Top Tourist Attractions In Putumayo
July 21, 2013
If you want to see some of the most remarkable places in Colombia, then you wouldn’t dare miss the top tourist attractions in Putumayo. The Putumayo department is located in the southwestern corner of the country, with Peru and Ecuador around its border. Its name was derived from two words of the Quechua dialect: the word putuy which means “to spring forth” and mayu which refers to a “gushing river”.
Putumayo was originally inhabited by various Indian tribes in different regions; the Kamentxá in the north west, Cofáns of the south west, Tukano-speaking tribes in the central and southern areas, and Witoto-speaking tribes of the east. Spanish colonization eradicated most of them but some survived and continue to thrive, accounting for Putumayo’s richness in culture. But there is more to Putumayo than just cultural attractions for it also teems with bounties of nature.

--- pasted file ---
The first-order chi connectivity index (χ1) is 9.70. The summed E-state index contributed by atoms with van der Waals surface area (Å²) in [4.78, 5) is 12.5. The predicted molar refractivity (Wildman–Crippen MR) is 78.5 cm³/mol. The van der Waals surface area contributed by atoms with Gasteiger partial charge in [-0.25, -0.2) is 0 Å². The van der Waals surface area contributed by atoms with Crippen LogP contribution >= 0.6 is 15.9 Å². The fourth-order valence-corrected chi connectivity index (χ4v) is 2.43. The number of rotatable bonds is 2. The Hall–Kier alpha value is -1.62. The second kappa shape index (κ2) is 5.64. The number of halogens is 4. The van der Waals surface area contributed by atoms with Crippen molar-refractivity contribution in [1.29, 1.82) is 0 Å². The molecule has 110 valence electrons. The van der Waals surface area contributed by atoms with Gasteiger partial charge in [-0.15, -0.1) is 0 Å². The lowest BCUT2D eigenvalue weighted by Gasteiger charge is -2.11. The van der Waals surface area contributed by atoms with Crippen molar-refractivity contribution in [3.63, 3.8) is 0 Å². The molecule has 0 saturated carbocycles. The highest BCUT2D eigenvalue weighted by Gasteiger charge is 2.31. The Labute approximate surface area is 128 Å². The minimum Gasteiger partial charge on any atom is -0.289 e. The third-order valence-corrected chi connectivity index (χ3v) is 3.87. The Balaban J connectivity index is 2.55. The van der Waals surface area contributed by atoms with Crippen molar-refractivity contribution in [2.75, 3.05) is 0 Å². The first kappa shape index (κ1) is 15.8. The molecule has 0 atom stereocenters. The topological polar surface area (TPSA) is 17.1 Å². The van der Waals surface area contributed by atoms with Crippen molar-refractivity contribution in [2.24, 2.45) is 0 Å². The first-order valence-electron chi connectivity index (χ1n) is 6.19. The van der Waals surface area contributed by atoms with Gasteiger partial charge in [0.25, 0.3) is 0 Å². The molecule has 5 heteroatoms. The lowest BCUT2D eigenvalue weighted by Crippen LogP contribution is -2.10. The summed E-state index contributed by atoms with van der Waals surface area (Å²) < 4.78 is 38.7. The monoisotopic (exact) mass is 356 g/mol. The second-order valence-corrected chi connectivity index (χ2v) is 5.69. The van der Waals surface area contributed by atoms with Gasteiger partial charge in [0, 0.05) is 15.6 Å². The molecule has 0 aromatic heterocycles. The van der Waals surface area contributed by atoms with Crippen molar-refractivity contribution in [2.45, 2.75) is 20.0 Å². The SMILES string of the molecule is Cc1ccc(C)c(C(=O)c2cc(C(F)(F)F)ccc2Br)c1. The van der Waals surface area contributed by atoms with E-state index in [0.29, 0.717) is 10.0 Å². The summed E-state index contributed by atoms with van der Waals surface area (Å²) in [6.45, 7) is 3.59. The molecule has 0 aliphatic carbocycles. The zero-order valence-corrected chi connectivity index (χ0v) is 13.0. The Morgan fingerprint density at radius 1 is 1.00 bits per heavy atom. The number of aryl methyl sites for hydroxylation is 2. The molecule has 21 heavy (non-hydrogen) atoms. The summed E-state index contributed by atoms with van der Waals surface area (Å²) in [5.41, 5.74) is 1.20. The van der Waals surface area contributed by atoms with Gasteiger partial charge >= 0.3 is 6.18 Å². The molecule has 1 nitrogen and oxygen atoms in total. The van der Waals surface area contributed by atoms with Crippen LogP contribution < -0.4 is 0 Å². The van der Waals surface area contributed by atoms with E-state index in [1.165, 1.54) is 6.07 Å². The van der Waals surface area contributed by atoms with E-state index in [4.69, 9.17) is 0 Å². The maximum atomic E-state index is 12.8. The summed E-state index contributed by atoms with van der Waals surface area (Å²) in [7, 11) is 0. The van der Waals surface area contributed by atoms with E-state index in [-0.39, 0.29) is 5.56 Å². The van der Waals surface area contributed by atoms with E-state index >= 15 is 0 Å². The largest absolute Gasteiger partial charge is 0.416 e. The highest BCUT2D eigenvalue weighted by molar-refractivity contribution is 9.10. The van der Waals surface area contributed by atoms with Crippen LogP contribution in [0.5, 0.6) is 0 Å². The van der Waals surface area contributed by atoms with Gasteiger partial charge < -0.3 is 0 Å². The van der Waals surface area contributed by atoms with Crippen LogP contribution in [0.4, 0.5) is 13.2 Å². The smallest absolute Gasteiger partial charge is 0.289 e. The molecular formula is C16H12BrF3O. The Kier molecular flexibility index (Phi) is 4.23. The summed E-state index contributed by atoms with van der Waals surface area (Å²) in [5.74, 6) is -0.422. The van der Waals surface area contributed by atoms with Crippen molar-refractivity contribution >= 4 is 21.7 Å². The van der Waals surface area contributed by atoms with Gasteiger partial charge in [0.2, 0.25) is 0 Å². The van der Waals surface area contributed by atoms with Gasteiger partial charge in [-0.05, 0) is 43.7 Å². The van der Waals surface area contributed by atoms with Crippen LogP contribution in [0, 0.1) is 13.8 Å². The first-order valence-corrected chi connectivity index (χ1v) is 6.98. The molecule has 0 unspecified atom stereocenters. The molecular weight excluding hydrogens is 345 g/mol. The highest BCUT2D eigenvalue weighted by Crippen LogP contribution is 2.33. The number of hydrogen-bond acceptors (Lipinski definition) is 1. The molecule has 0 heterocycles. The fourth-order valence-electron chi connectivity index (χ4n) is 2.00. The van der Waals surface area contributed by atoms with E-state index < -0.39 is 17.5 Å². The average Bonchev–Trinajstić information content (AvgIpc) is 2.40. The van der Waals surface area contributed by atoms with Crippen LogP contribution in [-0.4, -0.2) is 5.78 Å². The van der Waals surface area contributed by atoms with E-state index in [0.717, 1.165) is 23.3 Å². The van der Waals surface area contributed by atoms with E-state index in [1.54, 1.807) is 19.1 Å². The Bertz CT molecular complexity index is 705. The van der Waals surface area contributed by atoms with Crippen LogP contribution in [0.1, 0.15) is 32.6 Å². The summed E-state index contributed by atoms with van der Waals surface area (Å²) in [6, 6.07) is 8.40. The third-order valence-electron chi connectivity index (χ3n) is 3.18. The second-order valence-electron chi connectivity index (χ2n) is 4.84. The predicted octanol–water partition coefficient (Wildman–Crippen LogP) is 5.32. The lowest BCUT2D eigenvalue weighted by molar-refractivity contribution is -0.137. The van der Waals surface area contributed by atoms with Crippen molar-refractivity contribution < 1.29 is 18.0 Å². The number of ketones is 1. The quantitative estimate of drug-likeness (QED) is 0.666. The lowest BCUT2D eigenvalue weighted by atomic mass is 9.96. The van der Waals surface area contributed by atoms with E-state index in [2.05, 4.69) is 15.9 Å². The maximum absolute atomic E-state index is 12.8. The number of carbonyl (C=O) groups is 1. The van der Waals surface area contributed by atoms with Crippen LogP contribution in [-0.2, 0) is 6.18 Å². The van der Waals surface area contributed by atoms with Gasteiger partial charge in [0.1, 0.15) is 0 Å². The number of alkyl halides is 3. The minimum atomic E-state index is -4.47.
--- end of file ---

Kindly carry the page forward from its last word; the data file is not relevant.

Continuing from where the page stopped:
1. Ríos Rumiyacu y Mandiyaco
The Rumiyacu River lies south of Mocoa, the capital of Putumayo. It forms a number of water holes where you can take a relaxing swim.
2. Cañon de Mandiyaco
The Mandiyaco Canyon is a 19 km road trip from Mocoa through a paved road. It features nature trails that meander through portions of the canyon and surrounding rivers and forests. Guided tours of the Mandiyaco Canyon are available and last for about 10 minutes. Even travelers inexperienced at hiking will find its trails easy to trek.
Guided tours of Cañon de Mandiyaco go beyond sightseeing. The tour guide will also tell stories of myths, legends, and folklore involving the area. Tourists are allowed to rest, eat, and drink in between. Mandiyaco Canyon is one of the top tourist atractions in Putumayo.
3. Hornoyaco Falls
It is a 60-meter waterfall surrounded by a beautiful landscape with thick vegetation.
4. Salto de Churumbelo
Resting on the mountainous region of Churumbelo lies Salto de Churumbelo, one of the top tourist attractions in Putumayo. It is an impressive waterfall more beautiful than Horoyaco Falls. Moreover, Salto de Churumbelo used to be the cradle of an ancient civilization that has gone extinct over the centuries.